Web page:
Third, the church gathered on the first day of the week rather than the seventh (Rev. 1:10; Acts 20:7; 1 Cor 16:2). At least, this is what we know historically and it is found upon the premise that Christ was risen on the first not the seventh day (Matt 28:1; Mark 16:2-9; Luke 24:1; John 20:1-19). The apostolic/ecclesiastical pattern shows that the first day, was the day of corporate worship and rest for the church. Historically also, the term “Lord’s Day,” “κυριακη ημερα” (Rev 1:10) coincides with the “the Lord’s Supper,” “κυριακον δειπνον” (1 Cor 11:20) in the original Greek.  Here then we view the Lord’s Supper as a Sunday institution of the church. It needs to be rightly pointed out that the term “Lord” in both are adjectives not nouns. It is the “Lord’s-day” and the “Lord’s-Supper,” not merely the day and supper of the Lord. Herein, there is a separation between the eschatological day of the Lord and the Lord’s Day (2 Peter 3:10). Remember the Lord’s Supper; namely “the breaking of bread” was the practice for the first day of the week (Acts 20:7) “They are marked by the only two occurrences of the strong possessive form of “Lord” in the New Testament, κυριακος. In 1 Corinthians 11:20, we read of the Lord’s Supper, and in Revelation 1:10 of the Lord’s Day—both memorialize the redeeming work of Christ. Just as the Passover memorialized the sacrifice that secured the redemption, so also the Lord’s Supper recalls the great sacrifice that finished redemption. As the Sabbath memorializes the blessing purchased in the Exodus, so also the Lord’s Day reminds us of Christ’s resurrection as the first fruits of redemption.” (Waldron 2017:58) In the mind of the Jew, what Christians were doing, was in fact, functionally, a Christian Sabbath, “and make my Sabbaths holy; and they shall be a sign between me and you, that you may know that I am Yahweh your God.” (Ezekiel 20:20)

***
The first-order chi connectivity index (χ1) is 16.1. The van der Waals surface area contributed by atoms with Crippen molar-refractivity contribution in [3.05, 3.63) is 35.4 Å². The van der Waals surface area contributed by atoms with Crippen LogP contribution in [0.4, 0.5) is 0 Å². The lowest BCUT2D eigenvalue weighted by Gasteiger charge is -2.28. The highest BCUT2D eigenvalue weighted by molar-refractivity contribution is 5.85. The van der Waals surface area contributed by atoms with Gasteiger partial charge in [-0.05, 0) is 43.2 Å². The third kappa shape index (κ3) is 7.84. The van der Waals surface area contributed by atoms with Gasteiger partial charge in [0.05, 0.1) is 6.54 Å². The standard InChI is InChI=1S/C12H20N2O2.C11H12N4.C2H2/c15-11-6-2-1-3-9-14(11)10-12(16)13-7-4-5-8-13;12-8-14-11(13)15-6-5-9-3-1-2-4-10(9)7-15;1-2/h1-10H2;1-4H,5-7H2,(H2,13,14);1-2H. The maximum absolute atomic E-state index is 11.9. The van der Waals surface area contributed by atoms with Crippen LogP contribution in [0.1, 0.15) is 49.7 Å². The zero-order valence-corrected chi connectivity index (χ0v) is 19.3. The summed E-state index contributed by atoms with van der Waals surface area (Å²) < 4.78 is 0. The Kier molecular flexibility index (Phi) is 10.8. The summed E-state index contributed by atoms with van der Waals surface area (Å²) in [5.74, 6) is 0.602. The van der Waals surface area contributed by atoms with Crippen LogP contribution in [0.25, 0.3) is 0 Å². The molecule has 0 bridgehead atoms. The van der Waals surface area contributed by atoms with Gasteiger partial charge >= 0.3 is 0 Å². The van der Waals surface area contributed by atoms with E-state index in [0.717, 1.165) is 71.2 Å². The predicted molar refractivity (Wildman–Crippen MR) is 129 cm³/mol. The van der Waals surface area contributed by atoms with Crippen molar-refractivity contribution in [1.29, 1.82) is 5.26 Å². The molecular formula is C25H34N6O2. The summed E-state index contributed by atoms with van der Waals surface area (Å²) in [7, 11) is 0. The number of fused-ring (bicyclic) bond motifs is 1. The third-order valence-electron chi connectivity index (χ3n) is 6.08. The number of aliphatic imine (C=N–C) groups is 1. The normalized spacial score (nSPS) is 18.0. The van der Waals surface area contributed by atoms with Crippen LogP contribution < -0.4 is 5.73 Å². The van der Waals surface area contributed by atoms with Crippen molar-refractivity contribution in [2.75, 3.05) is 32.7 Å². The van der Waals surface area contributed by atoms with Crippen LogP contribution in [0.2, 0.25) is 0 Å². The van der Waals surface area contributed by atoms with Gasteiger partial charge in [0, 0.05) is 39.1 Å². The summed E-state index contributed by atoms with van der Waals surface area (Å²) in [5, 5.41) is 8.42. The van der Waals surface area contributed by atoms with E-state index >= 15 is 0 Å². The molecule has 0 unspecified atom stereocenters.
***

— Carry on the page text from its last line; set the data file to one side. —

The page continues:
Important also is Waldron’s other comment, “Jews, like the disciples of Christ, were prepared to see the significance of Christ’s resurrection on the first day of the week by the peculiar significance of first and eighth days in the Old Testament economy. These days were not necessarily, of course, the first (or eighth) day of the week—but that is not the point. Despite this, the fact remains that, in a pervasive way, the Old Testament economy was fitted to give the impression of a special religious significance associated with first and eighth days in succession. It is this general impression that prepared the Jewish disciples of Christ to give more than passing interest to the fact of Christ’s first-day resurrection. With reference to the first day, a number of considerations are significant. The first day of Passover was a holy assembly (Exo 12:15-16; Lev 23:7; Num 28:18). The first day of the Feast of Booths was a holy assembly (Lev 23:35, 39).” (2017:72)

Explicit Sabbatarian Expectations in the New Testament

Finally, there are positive commands in the New Testament which indicate that principle of Sabbath-keeping stands for Christians.

Hebrews 4:9, “There remains therefore a Sabbath rest for the people of God.”
Hebrews 10:25, “not forsaking our own assembling together, as the custom of some is, but exhorting one another; and so much the more, as you see the Day approaching.”